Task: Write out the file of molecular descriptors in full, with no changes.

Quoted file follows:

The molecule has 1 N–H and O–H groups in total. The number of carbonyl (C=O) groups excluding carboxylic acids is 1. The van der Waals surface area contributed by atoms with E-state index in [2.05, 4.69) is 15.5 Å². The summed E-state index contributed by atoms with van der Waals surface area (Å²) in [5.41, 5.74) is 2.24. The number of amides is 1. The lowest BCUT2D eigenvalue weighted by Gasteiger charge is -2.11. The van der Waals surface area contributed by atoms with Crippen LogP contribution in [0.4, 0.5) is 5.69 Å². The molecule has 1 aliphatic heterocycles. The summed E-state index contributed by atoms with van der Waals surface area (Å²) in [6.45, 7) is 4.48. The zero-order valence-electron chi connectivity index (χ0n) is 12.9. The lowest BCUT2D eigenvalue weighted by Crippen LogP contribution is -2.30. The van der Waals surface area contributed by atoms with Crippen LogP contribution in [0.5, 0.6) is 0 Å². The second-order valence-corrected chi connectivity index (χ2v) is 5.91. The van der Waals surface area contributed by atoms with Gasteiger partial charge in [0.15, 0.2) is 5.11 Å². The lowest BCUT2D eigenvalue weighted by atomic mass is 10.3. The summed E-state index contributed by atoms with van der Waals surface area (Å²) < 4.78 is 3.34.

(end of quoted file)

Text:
The molecule has 1 N–H and O–H groups in total. The number of carbonyl (C=O) groups excluding carboxylic acids is 1. The van der Waals surface area contributed by atoms with E-state index in [2.05, 4.69) is 15.5 Å². The summed E-state index contributed by atoms with van der Waals surface area (Å²) in [5.41, 5.74) is 2.24. The number of amides is 1. The lowest BCUT2D eigenvalue weighted by Gasteiger charge is -2.11. The van der Waals surface area contributed by atoms with Crippen LogP contribution in [0.4, 0.5) is 5.69 Å². The molecule has 1 aliphatic heterocycles. The summed E-state index contributed by atoms with van der Waals surface area (Å²) in [6.45, 7) is 4.48. The zero-order valence-electron chi connectivity index (χ0n) is 12.9. The lowest BCUT2D eigenvalue weighted by Crippen LogP contribution is -2.30. The van der Waals surface area contributed by atoms with Crippen LogP contribution in [0.5, 0.6) is 0 Å². The second-order valence-corrected chi connectivity index (χ2v) is 5.91. The van der Waals surface area contributed by atoms with Gasteiger partial charge in [0.15, 0.2) is 5.11 Å². The lowest BCUT2D eigenvalue weighted by atomic mass is 10.3. The summed E-state index contributed by atoms with van der Waals surface area (Å²) < 4.78 is 3.34.